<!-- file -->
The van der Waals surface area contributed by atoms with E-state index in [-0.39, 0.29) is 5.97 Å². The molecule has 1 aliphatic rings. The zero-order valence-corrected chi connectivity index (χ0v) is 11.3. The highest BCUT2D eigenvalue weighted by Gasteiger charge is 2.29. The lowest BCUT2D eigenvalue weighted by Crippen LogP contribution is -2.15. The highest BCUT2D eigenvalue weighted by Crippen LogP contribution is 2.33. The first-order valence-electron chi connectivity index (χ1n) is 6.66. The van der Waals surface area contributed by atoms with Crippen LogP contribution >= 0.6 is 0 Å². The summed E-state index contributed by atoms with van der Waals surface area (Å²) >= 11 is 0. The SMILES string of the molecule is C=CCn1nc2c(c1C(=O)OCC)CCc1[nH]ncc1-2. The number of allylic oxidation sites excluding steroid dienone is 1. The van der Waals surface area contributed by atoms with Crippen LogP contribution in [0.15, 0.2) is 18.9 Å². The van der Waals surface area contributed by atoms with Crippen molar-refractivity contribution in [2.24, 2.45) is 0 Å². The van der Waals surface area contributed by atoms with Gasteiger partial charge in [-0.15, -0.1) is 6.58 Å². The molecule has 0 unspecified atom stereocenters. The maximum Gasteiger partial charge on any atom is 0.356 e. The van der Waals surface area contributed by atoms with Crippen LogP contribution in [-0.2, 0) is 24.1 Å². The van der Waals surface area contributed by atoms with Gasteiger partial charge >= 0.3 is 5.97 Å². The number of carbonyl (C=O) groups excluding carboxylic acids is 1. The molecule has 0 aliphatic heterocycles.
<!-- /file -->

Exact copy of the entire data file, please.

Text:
The van der Waals surface area contributed by atoms with E-state index in [-0.39, 0.29) is 5.97 Å². The molecule has 1 aliphatic rings. The zero-order valence-corrected chi connectivity index (χ0v) is 11.3. The highest BCUT2D eigenvalue weighted by Gasteiger charge is 2.29. The lowest BCUT2D eigenvalue weighted by Crippen LogP contribution is -2.15. The highest BCUT2D eigenvalue weighted by Crippen LogP contribution is 2.33. The first-order valence-electron chi connectivity index (χ1n) is 6.66. The van der Waals surface area contributed by atoms with Crippen LogP contribution >= 0.6 is 0 Å². The summed E-state index contributed by atoms with van der Waals surface area (Å²) >= 11 is 0. The SMILES string of the molecule is C=CCn1nc2c(c1C(=O)OCC)CCc1[nH]ncc1-2. The number of allylic oxidation sites excluding steroid dienone is 1. The van der Waals surface area contributed by atoms with Crippen LogP contribution in [0.15, 0.2) is 18.9 Å². The van der Waals surface area contributed by atoms with Crippen molar-refractivity contribution in [2.24, 2.45) is 0 Å². The van der Waals surface area contributed by atoms with Gasteiger partial charge in [-0.15, -0.1) is 6.58 Å². The molecule has 0 unspecified atom stereocenters. The maximum Gasteiger partial charge on any atom is 0.356 e. The van der Waals surface area contributed by atoms with Crippen LogP contribution in [-0.2, 0) is 24.1 Å². The van der Waals surface area contributed by atoms with Gasteiger partial charge >= 0.3 is 5.97 Å². The number of carbonyl (C=O) groups excluding carboxylic acids is 1. The molecule has 0 aliphatic heterocycles.